Prostate

Early History of the Prostate

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The word prostate has its roots in the Greek word prostates which means “one who stands before,” “protector,” or “guardian.” This may be due to its position to the front of the gallbladder. The Greek word was not used for the organ we now know as the prostate. In fact, it wasn’t a medical term but may have been the origin of the words “President” and “principal.” It would take centuries before a form of this word would be used for a part of the body. Use of the term “prostate” may have been used earlier than we thought, predating written evidence we have today.

Niccolo Massa was the first to make notations about the prostate while performing anatomy dissections in 1532. Massa published his observations in the book Liber Introductorius Anatomiae, an anatomy textbook. In it, he describes in the inner workings of the human body in great detail. Massa makes a very brief reference to the prostate but does not call it by that name.

Andreas Vesalius’s book, De Humani Corporis Fabrica published in 1543, has a more detailed description of the prostate. These early writings did not accurately portray how the prostate worked nor its actual purpose. They recorded merely speculation at this point, with some interesting ideas of how the prostate worked.

1600 may have been when the first actual use of the word prostate is found in a document. French physician Andre Du Laurens used a version of the word, “prostatae” in his book Historia Anatomica Humani Corporis. This is the wrong gender ending to the word, but it was used that way due to an error in interpreting the prostates composition and function. They were trying to find a name that identified it as doubled. It would take centuries before this error would be considered incorrect and a consistent term is adopted.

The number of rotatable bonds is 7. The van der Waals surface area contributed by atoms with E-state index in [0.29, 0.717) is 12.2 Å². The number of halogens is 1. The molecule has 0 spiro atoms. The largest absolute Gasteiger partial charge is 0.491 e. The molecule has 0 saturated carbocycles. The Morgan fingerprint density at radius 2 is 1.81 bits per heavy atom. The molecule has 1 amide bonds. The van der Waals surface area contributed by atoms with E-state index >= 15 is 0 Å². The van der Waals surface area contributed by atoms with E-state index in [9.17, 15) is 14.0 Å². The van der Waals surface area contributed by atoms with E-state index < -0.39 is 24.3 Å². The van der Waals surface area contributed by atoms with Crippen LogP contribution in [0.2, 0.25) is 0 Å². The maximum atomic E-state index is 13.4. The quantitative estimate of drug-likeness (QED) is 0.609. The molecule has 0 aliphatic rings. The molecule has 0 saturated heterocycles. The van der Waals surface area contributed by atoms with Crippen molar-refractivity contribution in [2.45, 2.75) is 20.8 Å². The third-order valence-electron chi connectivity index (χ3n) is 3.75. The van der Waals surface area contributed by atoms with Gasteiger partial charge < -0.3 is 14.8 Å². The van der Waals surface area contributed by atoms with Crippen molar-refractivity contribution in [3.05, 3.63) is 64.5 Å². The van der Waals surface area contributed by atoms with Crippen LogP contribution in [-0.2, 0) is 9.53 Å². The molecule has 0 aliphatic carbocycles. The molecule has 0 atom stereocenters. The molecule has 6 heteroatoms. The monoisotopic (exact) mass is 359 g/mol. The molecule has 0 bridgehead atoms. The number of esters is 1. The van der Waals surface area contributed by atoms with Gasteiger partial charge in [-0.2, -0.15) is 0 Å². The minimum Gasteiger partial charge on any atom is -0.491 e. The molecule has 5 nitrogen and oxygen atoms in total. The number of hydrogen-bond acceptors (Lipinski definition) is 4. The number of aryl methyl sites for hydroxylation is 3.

I found surprisingly little information about the prostate between the 17th century and the 19th. It’s not until the 19th century that you start to see more written evidence. Jean Cruveilhier, a French physician and anatomist who has several diseases to his name, wrote about the prostate in the early 19th century. Later in the century, Leo Testut would also write about the prostate. They seem convinced the prostate consisted of several lobes. Jean Cloquet and Marie Philibert Constant Sappey described it as a unique zone.

When we get into the 20th century, Joaquin Albarran described the sub-urethral glands in 1902. Bernard Joseph Cuneo wrote about the prostate in 1911, Oswald S Lowsley in 1912, Gil Vernet in 1953 then LM Franks, in 1954. John McNeal wrote about the prostate in 1968 and 1978. He had established that the prostate is histologically and anatomically heterogeneous. It has three zones, transitional, central and peripheral ones. McNeal not only mapped the structure of the prostate he is also known for pioneering prostate cancer pathology.

One big issue I found while trying to look up the origin of the term prostate is that it’s hard to say exactly when the term got its start. Most write-ups about the word credit du Laurens as the first to use the term as prostatae. Another abstract refutes this and says that other anatomists and physicians knew of the prostate’s existence as early as Herophilus of Alexandria in the 300s BC. Herophilus is credited as being the first anatomist, so it is possible he was the earliest person to write about the prostate. Often the prostate was described as a glandular assistant. Despite being looked at in cadavers for centuries, it was only until the mid 20th century that prostate cancer was fully mapped out, and ways to improve prostate health became a priority.

It’s interesting to see how long it took for doctors to uncover the mystery of “guardian” of the gall bladder. Now we have a whole month devoted to the prostate as September designated as National Prostate Health Month. Not bad for a walnut-sized gland that does more for your health than just provide an alkaline fluid for sperm.

 

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